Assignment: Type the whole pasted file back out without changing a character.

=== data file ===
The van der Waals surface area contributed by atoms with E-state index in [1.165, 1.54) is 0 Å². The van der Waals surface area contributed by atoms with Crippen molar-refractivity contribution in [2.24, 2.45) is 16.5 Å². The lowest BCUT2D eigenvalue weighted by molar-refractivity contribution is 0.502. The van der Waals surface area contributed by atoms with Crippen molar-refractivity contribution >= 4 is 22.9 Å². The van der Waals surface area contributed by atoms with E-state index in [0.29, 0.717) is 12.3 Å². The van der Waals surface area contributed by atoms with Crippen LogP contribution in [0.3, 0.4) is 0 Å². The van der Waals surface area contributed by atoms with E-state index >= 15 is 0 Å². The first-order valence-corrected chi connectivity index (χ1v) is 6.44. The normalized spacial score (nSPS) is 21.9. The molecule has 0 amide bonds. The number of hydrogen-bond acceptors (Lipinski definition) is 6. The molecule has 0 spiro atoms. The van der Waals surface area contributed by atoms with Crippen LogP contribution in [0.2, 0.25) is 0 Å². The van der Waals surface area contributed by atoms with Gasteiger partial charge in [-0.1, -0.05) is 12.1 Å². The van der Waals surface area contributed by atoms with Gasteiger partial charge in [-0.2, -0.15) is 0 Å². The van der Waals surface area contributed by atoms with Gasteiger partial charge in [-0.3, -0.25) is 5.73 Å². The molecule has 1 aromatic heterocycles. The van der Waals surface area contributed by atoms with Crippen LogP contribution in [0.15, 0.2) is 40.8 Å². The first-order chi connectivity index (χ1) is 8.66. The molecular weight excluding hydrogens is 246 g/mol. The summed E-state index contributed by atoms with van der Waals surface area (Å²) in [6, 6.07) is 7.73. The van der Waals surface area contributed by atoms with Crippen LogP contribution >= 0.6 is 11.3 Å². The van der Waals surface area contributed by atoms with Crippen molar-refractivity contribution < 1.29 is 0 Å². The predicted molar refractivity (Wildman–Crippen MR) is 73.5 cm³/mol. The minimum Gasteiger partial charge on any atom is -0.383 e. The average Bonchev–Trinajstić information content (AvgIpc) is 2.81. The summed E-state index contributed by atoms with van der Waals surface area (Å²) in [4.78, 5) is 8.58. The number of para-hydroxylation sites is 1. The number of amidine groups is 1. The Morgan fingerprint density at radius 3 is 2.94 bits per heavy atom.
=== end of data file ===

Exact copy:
The van der Waals surface area contributed by atoms with E-state index in [1.165, 1.54) is 0 Å². The van der Waals surface area contributed by atoms with Crippen molar-refractivity contribution in [2.24, 2.45) is 16.5 Å². The lowest BCUT2D eigenvalue weighted by molar-refractivity contribution is 0.502. The van der Waals surface area contributed by atoms with Crippen molar-refractivity contribution >= 4 is 22.9 Å². The van der Waals surface area contributed by atoms with E-state index in [0.29, 0.717) is 12.3 Å². The van der Waals surface area contributed by atoms with Crippen LogP contribution in [0.3, 0.4) is 0 Å². The van der Waals surface area contributed by atoms with E-state index >= 15 is 0 Å². The first-order valence-corrected chi connectivity index (χ1v) is 6.44. The normalized spacial score (nSPS) is 21.9. The molecule has 0 amide bonds. The number of hydrogen-bond acceptors (Lipinski definition) is 6. The molecule has 0 spiro atoms. The van der Waals surface area contributed by atoms with Crippen LogP contribution in [0.2, 0.25) is 0 Å². The van der Waals surface area contributed by atoms with Gasteiger partial charge in [-0.1, -0.05) is 12.1 Å². The van der Waals surface area contributed by atoms with Gasteiger partial charge in [-0.2, -0.15) is 0 Å². The van der Waals surface area contributed by atoms with Gasteiger partial charge in [-0.3, -0.25) is 5.73 Å². The molecule has 1 aromatic heterocycles. The van der Waals surface area contributed by atoms with Crippen LogP contribution in [0.15, 0.2) is 40.8 Å². The first-order chi connectivity index (χ1) is 8.66. The molecular weight excluding hydrogens is 246 g/mol. The summed E-state index contributed by atoms with van der Waals surface area (Å²) in [6, 6.07) is 7.73. The van der Waals surface area contributed by atoms with Crippen LogP contribution >= 0.6 is 11.3 Å². The van der Waals surface area contributed by atoms with Crippen molar-refractivity contribution < 1.29 is 0 Å². The predicted molar refractivity (Wildman–Crippen MR) is 73.5 cm³/mol. The minimum Gasteiger partial charge on any atom is -0.383 e. The average Bonchev–Trinajstić information content (AvgIpc) is 2.81. The summed E-state index contributed by atoms with van der Waals surface area (Å²) in [4.78, 5) is 8.58. The number of para-hydroxylation sites is 1. The number of amidine groups is 1. The Morgan fingerprint density at radius 3 is 2.94 bits per heavy atom.